Ignore the practical absurdity of the argument that some future legislature might, for no reason, up and repeal a set of laws that have been in place for close to 50 years, being constantly upgraded and kept current with modernizing amendments right up to the 2014 legislature. Consider instead, if it does come up, that this is exactly the sort of decision that we expect the future legislature to be able to handle. We expect our legislature to constantly survey and improve upon the laws to make sure they continue to serve the purposes for which they are intended, and when no longer needed, we fully expect the legislature to act and toss them out.

What is it about this particular power that makes it so important that it needs to be in the Constitution? What is wrong with leaving the whole works to the legislature, with recourse to the courts where needed, as we have done for the last 124 years? If something comes up that we have not thought about here, why would we want to tie the hands of our future legislators? Is there something we are missing here?

Aha – there it is, in the last line of the proposal. The proposed amendment in HJR 5 says any action by the legislature under this new power would not be subject to gubernatorial veto. It would grant constitutional power to alter or amend any administrative action by a veto proof action that the governor could not interfere with and the courts could not touch.

This would make the legislature into a super power over all administrative agencies in the government, eviscerating the concept of balanced branches of government, and elevating the legislature above the executive branch entirely.

Here is the obvious reason this unconscionable power grab is so strongly opposed by the Governor, the Attorney General, most of the members of the bar, and a by good measure of editorial writers throughout the state. Which presents a very good reason why it should be rejected by the rest of us in November.

When it doesn’t trickle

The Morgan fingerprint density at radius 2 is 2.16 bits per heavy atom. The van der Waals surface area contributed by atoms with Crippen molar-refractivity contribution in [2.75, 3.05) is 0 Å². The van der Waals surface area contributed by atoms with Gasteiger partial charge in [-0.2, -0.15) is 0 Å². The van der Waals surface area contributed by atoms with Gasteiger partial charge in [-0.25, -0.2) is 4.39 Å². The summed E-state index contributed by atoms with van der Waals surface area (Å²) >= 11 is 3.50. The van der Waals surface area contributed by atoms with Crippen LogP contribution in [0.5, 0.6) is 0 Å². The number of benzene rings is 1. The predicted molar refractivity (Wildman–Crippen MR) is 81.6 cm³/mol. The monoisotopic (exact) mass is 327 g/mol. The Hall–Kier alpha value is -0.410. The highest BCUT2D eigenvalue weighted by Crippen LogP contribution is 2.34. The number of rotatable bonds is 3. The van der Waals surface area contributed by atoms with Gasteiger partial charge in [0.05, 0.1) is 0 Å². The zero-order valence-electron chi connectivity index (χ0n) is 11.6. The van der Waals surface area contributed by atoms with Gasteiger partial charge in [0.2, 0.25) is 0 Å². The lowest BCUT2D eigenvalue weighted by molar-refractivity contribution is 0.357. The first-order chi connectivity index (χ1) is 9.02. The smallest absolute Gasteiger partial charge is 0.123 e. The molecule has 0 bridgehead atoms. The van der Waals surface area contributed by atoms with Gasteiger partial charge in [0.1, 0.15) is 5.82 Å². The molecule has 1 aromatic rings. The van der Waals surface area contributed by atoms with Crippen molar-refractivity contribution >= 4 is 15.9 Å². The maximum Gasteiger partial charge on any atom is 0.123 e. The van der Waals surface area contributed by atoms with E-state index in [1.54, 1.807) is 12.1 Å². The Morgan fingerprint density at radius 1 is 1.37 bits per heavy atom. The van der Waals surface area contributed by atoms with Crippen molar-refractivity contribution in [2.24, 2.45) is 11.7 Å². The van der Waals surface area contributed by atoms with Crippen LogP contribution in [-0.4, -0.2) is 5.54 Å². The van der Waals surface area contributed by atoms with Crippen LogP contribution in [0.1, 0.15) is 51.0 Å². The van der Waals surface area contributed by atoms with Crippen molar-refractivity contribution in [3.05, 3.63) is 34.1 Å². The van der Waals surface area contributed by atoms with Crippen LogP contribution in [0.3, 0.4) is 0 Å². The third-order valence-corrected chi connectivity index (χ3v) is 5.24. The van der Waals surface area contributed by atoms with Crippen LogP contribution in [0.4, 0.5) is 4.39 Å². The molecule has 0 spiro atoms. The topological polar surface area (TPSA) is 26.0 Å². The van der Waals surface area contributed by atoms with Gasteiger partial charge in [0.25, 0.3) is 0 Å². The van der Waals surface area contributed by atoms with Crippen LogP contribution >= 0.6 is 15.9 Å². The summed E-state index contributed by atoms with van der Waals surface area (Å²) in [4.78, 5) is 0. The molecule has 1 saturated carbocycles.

The Republicans have paid unfettered, blind obeisance to the dogmatic tenet that government mandated redistribution of wealth is an abomination in a free market society for so long, that even some Democrats can no longer see the forest for the trees.

“Redistribution of wealth” is the singular, most dreaded anathema of the Republican objection to anything proposed that touches upon the economy. But in these changing times, this abhorrence of what may become an essential ingredient to our continued peace and prosperity needs to be reexamined.

Since around 1980 to current times, the inequality of income and wealth has gradually but dramatically shifted in the United States to the point where it might be reaching into dangerous proportions. From the end of the pre-Reagan era, around 1980, to the advent of the 2008 recession, being the halcyon period of supply-side economics, the incomes of the wealthiest 1% increased by a whopping 275%. The incomes for the top 40%, excluding the tip, increased around 63%, not bad and very comfortable; but the lower 60% did not fare nearly as well and the bottom quintile increased only 18% in close to 30 years.

From 2007 to the present, through the recovery and into the post-recession boom, in every other sector of the economy other that wages and incomes, the post-recession recovery has been spectacular. In every measured way we have returned to record levels in the financial markets, in manufacturing and production, in construction starts, in GDP, in the international value of the dollar, and in exports and imports.

In wages and incomes, it’s different. The raw employment numbers have almost returned to pre-recession levels, but the values in that employment have become even more lop-sided. The top 1% recovered much faster, with top incomes growing an additional 20%; however, incomes for the rest of the 99% have stayed flat, increasing overall less than 1%, with the bottom quintile actually losing ground. At the very tip of this number reside the top 400 wealthiest families, who now own more wealth than the entire bottom 50% of the population combined - more than the 150 million or so struggling at the bottom of the scale.